After gold broke below the price shelf of support near 1141, on July 17th, it then dropped down to support at 1090, which is the 50% retracement of its 2001-2011 rally. A bounce back up to the 1141 S/R line is possible but it doesn't turn at least short-term bullish until it gets back above that level. The weekly oscillators show no bullish divergence and that's another reason why gold bulls should not be too anxious to try to catch falling knives here. While the bounce could make a little higher, the longer it consolidates near 1090 support the more likely it is to break. A break below 1090 would point to a drop down to 1000, which is price-level S/R from 2008-2009. The bearish pattern for the year, which is looking for a 5-wave move down from January's high at 1307.80, targets 893 for an end to its decline, which would be a 62% retracement of its 2001-2011 rally. If that plays out I'd then be looking to be a long-term buyer of gold, but not yet (I might do a little buying at 1000). When I stop hearing about all the people buying gold (and silver) coins at new lows then I'll know it'll be my turn.
Gold continuous contract, GC, Weekly chart
Silver got a little bounce this week but as can be seen on the weekly chart below, it's not much in the larger pattern and so far it's just consolidating near support at 14.65, which was price-level S/R back in 2006-2010. I would not turn bullish silver until it gets back above shorter-term price-level S/R near 15.25, which was the shelf of support from November 2014 until it broke earlier this month. It's now resistance until proven otherwise and in the meantime the downside projection near 12 still holds. But silver bears can't get complacent here since last week's low could have been a successful test of the November 2014 low and the bullish divergence is a warning sign that support might hold here. If silver gets back above 15.25 I would also not want to be short gold since even a bounce correction could be significant.
Silver continuous contract, SI, Weekly chart
As with the dollar, my expectation for oil this year is a sideways consolidation before heading lower next year. But if oil does drop to a new low in the next few months I see the potential for a drop to about 40 and then the start of a much larger rally, maybe even back up to the $80 area early next year. Oil would become more immediately bullish above its May high at 62.58 but potentially choppy between 44 and 59.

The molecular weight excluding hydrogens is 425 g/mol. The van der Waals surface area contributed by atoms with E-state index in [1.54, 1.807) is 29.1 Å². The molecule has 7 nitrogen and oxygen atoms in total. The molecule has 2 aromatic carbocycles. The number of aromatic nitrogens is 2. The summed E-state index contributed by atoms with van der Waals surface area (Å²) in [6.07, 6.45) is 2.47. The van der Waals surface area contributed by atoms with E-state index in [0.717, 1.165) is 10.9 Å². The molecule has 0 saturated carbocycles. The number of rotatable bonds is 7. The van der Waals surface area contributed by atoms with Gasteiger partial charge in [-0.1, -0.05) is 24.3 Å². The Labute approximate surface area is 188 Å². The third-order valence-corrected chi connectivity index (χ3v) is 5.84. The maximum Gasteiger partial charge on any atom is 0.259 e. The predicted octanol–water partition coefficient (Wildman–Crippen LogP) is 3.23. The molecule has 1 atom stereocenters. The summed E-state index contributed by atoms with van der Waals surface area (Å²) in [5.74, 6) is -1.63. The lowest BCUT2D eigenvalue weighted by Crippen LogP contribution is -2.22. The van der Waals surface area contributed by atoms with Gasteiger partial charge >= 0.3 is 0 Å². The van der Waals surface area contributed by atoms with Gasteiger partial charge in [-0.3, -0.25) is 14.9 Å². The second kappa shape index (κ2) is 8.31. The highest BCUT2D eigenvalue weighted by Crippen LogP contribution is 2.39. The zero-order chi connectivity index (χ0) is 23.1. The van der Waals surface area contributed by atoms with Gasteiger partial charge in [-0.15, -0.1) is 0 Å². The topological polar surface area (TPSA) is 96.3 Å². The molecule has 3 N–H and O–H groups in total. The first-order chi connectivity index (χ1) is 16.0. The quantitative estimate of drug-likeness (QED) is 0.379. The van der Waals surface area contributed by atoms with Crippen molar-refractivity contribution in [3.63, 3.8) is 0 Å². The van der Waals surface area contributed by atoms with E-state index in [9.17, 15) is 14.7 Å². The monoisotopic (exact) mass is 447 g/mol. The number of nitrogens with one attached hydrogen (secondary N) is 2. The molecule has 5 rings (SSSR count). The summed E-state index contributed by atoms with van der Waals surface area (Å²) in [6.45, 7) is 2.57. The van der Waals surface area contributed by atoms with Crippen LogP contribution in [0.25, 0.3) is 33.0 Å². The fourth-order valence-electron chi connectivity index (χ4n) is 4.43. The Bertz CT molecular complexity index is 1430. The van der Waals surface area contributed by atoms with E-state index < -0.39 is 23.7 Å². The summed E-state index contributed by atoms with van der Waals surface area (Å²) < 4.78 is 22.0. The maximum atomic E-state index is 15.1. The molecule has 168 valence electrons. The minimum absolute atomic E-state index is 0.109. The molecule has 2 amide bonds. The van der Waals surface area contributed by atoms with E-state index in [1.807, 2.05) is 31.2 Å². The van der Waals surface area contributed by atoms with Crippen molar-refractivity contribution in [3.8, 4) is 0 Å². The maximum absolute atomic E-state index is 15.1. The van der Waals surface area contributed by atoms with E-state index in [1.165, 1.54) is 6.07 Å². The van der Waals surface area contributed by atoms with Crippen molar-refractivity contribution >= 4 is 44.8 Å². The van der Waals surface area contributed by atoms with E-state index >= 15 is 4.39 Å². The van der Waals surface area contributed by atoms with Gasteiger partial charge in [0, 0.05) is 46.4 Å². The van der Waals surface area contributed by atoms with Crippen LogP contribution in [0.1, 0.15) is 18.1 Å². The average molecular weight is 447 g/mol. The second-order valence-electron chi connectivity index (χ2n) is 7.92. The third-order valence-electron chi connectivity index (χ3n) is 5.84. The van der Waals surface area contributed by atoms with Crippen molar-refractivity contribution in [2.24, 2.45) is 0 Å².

Oil continuous contract, CL, Daily chart
We'll get the advance GDP report tomorrow morning before the bell and it could cause some market reaction if it doesn't come in near the expected 1.3%. Much more than that would be a good sign for the economy but a bad sign for Fed watchers. A stronger-than-expected GDP would prompt fears of a rate hike sooner rather than later. Other than that the market is still responding to some earnings reports but those will tend to be stock specific and not market moving now.
Economic reports and Summary
This week's rally has been brought to us via short covering and expectations for a helpful Fed (by staying on the sidelines with their silly talk of a rate increase). If the rally was mostly in anticipation of what the Fed would say then we don't have much more to drive the market higher. Combine that with another too far, too fast bounce and indexes up against lines of resistance, it's possible the flash-in-the-pan rally could be over and the bears will slide back in. The bullish wave pattern suggests we'll get just a pullback, perhaps retracing about 50% of this week's rally, and then another rally leg. The bearish wave pattern suggests this bounce correction is just one of many sharp bounces that we'll see in the "slope of hope" decline that has already started. If true then the next leg down could be rough on the bulls. It's a tricky spot right here and it will be the pattern of the next pullback/decline that will provide clues as to whether or not the bulls should be able to press the market up to new highs. Market breadth says they'll struggle to do that and the bears will pounce on any further signs of weakness. Trade carefully here.
Good luck and I'll be back with you next Wednesday.
Keene H. Little, CMT
In the end everything works out and if it doesn't work out, it is not the end. Old Indian Saying